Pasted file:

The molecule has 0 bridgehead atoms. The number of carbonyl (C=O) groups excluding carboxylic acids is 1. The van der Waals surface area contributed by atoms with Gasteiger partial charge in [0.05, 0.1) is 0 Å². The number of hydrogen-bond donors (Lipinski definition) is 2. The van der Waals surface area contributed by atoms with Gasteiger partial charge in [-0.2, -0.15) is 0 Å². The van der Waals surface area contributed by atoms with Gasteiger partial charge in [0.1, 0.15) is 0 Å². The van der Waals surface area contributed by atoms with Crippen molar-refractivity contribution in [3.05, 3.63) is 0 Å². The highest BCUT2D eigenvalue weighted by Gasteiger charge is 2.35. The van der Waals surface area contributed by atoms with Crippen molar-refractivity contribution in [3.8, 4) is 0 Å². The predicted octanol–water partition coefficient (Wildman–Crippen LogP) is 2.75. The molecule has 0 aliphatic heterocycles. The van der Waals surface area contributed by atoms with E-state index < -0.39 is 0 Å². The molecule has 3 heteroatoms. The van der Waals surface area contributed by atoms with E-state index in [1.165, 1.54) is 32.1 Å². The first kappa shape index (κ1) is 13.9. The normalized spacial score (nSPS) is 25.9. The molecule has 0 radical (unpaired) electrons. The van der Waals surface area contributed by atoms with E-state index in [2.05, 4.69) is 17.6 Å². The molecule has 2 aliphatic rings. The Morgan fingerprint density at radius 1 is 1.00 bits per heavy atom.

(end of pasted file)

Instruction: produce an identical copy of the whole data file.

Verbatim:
The molecule has 0 bridgehead atoms. The number of carbonyl (C=O) groups excluding carboxylic acids is 1. The van der Waals surface area contributed by atoms with Gasteiger partial charge in [0.05, 0.1) is 0 Å². The number of hydrogen-bond donors (Lipinski definition) is 2. The van der Waals surface area contributed by atoms with Gasteiger partial charge in [-0.2, -0.15) is 0 Å². The van der Waals surface area contributed by atoms with Gasteiger partial charge in [0.1, 0.15) is 0 Å². The van der Waals surface area contributed by atoms with Crippen molar-refractivity contribution in [3.05, 3.63) is 0 Å². The highest BCUT2D eigenvalue weighted by Gasteiger charge is 2.35. The van der Waals surface area contributed by atoms with Crippen molar-refractivity contribution in [3.8, 4) is 0 Å². The predicted octanol–water partition coefficient (Wildman–Crippen LogP) is 2.75. The molecule has 0 aliphatic heterocycles. The van der Waals surface area contributed by atoms with E-state index < -0.39 is 0 Å². The molecule has 3 heteroatoms. The van der Waals surface area contributed by atoms with E-state index in [1.165, 1.54) is 32.1 Å². The first kappa shape index (κ1) is 13.9. The normalized spacial score (nSPS) is 25.9. The molecule has 0 radical (unpaired) electrons. The van der Waals surface area contributed by atoms with E-state index in [2.05, 4.69) is 17.6 Å². The molecule has 2 aliphatic rings. The Morgan fingerprint density at radius 1 is 1.00 bits per heavy atom.